38

I used to use Karabiner to remap Right Alt to Right Control (as an Emacs user I use Control MUCH more that Alt) but updating to Sierra broke this. Downgrading is not an option.

How do I manually remap keys in Sierra? I specifically would like to remap Right Alt to Right Control.

33

Apple's Technical Note TN2450 describes how to remap keys. Running the following command will remap Right Alt to be Right Control.

hidutil property --set '{"UserKeyMapping":
    [{"HIDKeyboardModifierMappingSrc":0x7000000e6,
      "HIDKeyboardModifierMappingDst":0x7000000e4}]
}'

Note that the above command is not switching the Right Alt and Right Control. They will both be Right Control. If you have a MacBook, you will not notice this until plugging in an external keyboard. If you want to switch Right Alt and Right Control, you need to add a second switch command, like the following.

hidutil property --set '{"UserKeyMapping":
    [{"HIDKeyboardModifierMappingSrc":0x7000000e4,
      "HIDKeyboardModifierMappingDst":0x7000000e6},
     {"HIDKeyboardModifierMappingSrc":0x7000000e6,
      "HIDKeyboardModifierMappingDst":0x7000000e4}]
}'

The table at the bottom of the Technical Note has a list of hex values for each key. To generalize the above answer to switch any keys, you must or the hex value from that list together with 0x700000000. The following Python code demonstrates one way to do this.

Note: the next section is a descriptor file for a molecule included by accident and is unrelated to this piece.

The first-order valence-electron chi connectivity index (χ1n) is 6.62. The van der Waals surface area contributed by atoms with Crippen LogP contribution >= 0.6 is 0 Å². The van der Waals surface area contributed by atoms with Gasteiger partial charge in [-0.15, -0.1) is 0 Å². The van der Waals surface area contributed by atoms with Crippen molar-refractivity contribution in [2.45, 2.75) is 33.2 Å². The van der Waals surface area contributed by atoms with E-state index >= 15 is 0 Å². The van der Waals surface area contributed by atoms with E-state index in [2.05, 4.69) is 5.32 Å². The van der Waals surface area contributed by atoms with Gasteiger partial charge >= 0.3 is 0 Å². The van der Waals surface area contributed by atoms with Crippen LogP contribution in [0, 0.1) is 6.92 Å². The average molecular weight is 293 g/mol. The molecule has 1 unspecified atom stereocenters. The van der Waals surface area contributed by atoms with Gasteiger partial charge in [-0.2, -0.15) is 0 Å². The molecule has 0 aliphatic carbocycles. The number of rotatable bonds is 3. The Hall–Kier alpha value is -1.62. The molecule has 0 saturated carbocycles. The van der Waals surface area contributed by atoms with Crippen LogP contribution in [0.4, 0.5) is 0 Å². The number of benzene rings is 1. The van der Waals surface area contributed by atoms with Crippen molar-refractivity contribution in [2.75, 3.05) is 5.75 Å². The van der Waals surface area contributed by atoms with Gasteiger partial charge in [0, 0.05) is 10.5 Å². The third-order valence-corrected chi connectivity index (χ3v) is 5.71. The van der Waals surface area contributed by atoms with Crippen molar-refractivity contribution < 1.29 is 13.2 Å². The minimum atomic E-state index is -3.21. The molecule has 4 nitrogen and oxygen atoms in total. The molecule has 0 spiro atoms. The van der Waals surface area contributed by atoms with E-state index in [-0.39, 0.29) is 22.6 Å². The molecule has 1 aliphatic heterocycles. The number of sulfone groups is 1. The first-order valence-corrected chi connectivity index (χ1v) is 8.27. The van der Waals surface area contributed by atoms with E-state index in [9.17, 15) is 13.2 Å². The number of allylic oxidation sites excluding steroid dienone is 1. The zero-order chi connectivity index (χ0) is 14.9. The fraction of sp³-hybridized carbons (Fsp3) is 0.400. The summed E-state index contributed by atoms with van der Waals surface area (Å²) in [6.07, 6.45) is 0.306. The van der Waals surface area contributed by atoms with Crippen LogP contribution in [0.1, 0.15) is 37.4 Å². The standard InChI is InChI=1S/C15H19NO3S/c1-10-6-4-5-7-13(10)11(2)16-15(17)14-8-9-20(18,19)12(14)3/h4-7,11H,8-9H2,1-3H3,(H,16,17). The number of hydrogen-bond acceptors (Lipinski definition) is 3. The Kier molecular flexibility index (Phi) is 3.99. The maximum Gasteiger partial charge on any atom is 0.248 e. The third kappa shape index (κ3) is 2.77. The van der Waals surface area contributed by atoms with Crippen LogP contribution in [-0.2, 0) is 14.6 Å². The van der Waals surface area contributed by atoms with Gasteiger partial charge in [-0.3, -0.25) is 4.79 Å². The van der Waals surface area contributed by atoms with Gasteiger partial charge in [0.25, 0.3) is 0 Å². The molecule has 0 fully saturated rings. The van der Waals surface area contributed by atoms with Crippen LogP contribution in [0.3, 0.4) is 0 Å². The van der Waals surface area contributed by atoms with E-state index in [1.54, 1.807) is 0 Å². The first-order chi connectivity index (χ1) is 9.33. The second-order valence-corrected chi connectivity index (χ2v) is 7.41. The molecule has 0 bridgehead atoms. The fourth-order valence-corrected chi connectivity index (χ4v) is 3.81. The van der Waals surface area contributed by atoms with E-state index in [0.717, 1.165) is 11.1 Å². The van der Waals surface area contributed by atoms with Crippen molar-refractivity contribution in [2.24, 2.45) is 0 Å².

In [1]: def convert(val):
   ...:     int_val = int(val, 16)
   ...:     int_ref = 0x700000000
   ...:
   ...:     return hex(int_ref | int_val)
   ...:

In [2]: r_alt = '0xE6'

In [3]: print(convert(r_alt))
0x7000000e6
  • Nice - thanks! Is there any way to restore the mappings to their defaults with this command? – Aᴄʜᴇʀᴏɴғᴀɪʟ Jul 10 '17 at 21:48
  • 1
    @Cᴀʟʟᴏᴅᴀᴄɪᴛʏ to reset any key, you simply run the command again with that key's value in both Src and Dst. – Steven C. Howell Jul 11 '17 at 12:38
  • This reverts on reboot. I can re-run this command on each boot, but I'd prefer not to do this. Is there a way to make this permanent? – firebush Aug 7 '18 at 14:49
  • 2
    @firebush This post suggests using a login hook to make commands like this persistent: stackoverflow.com/a/46460200/629530 – firebush Aug 7 '18 at 21:56
  • 1
    @StevenC.Howell How about combinations of function modifiers? For example, the backward slash \ in my keyboard is Shift+Option+7 which I would like to replace with something simpler such as Option+. which I hardly use. How do I do that? Thanks for your help. – Nanashi No Gombe Oct 8 '18 at 20:12
12

A more general and user-friendly approach is to use Karabiner-Elements, which is a version of Karabiner that works on Sierra.